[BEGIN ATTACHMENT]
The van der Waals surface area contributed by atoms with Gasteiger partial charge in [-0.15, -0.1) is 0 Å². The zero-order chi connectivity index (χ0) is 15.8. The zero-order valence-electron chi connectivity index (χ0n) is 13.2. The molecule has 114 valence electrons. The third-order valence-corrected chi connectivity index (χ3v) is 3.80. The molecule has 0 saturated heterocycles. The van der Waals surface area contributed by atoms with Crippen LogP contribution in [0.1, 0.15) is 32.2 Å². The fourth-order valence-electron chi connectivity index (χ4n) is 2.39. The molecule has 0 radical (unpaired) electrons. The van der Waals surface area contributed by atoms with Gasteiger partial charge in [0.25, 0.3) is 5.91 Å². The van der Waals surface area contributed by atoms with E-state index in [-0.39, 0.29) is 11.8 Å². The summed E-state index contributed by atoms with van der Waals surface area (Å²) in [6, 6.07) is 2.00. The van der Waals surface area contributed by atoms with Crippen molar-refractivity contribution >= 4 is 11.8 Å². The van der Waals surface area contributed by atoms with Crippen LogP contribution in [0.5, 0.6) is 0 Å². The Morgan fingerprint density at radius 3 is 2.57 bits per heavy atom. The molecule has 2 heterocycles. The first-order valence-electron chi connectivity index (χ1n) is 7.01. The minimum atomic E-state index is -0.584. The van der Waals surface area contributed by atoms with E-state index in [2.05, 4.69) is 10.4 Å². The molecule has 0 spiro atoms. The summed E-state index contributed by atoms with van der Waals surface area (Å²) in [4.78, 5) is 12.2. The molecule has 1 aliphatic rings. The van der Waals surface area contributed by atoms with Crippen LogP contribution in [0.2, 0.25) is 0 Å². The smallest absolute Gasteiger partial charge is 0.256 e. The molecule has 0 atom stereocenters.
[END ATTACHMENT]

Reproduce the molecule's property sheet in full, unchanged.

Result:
The van der Waals surface area contributed by atoms with Gasteiger partial charge in [-0.15, -0.1) is 0 Å². The zero-order chi connectivity index (χ0) is 15.8. The zero-order valence-electron chi connectivity index (χ0n) is 13.2. The molecule has 114 valence electrons. The third-order valence-corrected chi connectivity index (χ3v) is 3.80. The molecule has 0 saturated heterocycles. The van der Waals surface area contributed by atoms with Crippen LogP contribution in [0.1, 0.15) is 32.2 Å². The fourth-order valence-electron chi connectivity index (χ4n) is 2.39. The molecule has 0 radical (unpaired) electrons. The van der Waals surface area contributed by atoms with Gasteiger partial charge in [0.25, 0.3) is 5.91 Å². The van der Waals surface area contributed by atoms with E-state index in [-0.39, 0.29) is 11.8 Å². The summed E-state index contributed by atoms with van der Waals surface area (Å²) in [6, 6.07) is 2.00. The van der Waals surface area contributed by atoms with Crippen molar-refractivity contribution >= 4 is 11.8 Å². The van der Waals surface area contributed by atoms with Crippen LogP contribution in [0.5, 0.6) is 0 Å². The Morgan fingerprint density at radius 3 is 2.57 bits per heavy atom. The molecule has 2 heterocycles. The first-order valence-electron chi connectivity index (χ1n) is 7.01. The minimum atomic E-state index is -0.584. The van der Waals surface area contributed by atoms with E-state index in [2.05, 4.69) is 10.4 Å². The molecule has 0 spiro atoms. The summed E-state index contributed by atoms with van der Waals surface area (Å²) in [4.78, 5) is 12.2. The molecule has 1 aliphatic rings. The van der Waals surface area contributed by atoms with Crippen LogP contribution in [0.2, 0.25) is 0 Å². The smallest absolute Gasteiger partial charge is 0.256 e. The molecule has 0 atom stereocenters.